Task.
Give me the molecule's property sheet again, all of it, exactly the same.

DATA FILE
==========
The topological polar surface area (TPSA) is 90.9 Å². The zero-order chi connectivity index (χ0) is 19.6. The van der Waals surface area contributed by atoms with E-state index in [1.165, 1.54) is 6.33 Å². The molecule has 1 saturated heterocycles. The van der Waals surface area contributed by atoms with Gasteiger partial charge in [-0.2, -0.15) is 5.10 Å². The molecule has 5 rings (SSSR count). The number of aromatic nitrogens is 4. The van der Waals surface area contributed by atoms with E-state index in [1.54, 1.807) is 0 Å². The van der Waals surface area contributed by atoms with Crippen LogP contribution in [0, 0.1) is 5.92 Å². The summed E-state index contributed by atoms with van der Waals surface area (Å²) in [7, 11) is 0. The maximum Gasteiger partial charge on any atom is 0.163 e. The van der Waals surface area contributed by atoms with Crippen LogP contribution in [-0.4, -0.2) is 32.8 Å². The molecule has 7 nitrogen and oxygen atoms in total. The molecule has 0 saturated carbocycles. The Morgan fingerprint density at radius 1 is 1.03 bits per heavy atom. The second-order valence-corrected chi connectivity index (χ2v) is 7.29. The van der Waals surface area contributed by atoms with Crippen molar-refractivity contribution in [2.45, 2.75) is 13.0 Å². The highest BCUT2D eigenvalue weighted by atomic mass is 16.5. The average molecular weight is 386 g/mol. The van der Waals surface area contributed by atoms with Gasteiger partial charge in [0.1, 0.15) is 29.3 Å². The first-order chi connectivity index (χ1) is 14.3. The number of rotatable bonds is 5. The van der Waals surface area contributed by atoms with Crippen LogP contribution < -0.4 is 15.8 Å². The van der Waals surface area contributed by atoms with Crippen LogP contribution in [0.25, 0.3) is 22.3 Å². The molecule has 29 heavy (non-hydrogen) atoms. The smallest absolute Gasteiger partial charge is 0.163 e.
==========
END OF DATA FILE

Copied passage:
The topological polar surface area (TPSA) is 90.9 Å². The zero-order chi connectivity index (χ0) is 19.6. The van der Waals surface area contributed by atoms with E-state index in [1.165, 1.54) is 6.33 Å². The molecule has 1 saturated heterocycles. The van der Waals surface area contributed by atoms with Gasteiger partial charge in [-0.2, -0.15) is 5.10 Å². The molecule has 5 rings (SSSR count). The number of aromatic nitrogens is 4. The van der Waals surface area contributed by atoms with E-state index in [1.54, 1.807) is 0 Å². The van der Waals surface area contributed by atoms with Crippen LogP contribution in [0, 0.1) is 5.92 Å². The summed E-state index contributed by atoms with van der Waals surface area (Å²) in [7, 11) is 0. The maximum Gasteiger partial charge on any atom is 0.163 e. The van der Waals surface area contributed by atoms with Crippen LogP contribution in [-0.4, -0.2) is 32.8 Å². The molecule has 7 nitrogen and oxygen atoms in total. The molecule has 0 saturated carbocycles. The Morgan fingerprint density at radius 1 is 1.03 bits per heavy atom. The second-order valence-corrected chi connectivity index (χ2v) is 7.29. The van der Waals surface area contributed by atoms with Crippen molar-refractivity contribution in [2.45, 2.75) is 13.0 Å². The highest BCUT2D eigenvalue weighted by atomic mass is 16.5. The average molecular weight is 386 g/mol. The van der Waals surface area contributed by atoms with Gasteiger partial charge in [0.1, 0.15) is 29.3 Å². The first-order chi connectivity index (χ1) is 14.3. The number of rotatable bonds is 5. The van der Waals surface area contributed by atoms with Crippen LogP contribution < -0.4 is 15.8 Å². The van der Waals surface area contributed by atoms with Crippen LogP contribution in [0.25, 0.3) is 22.3 Å². The molecule has 29 heavy (non-hydrogen) atoms. The smallest absolute Gasteiger partial charge is 0.163 e.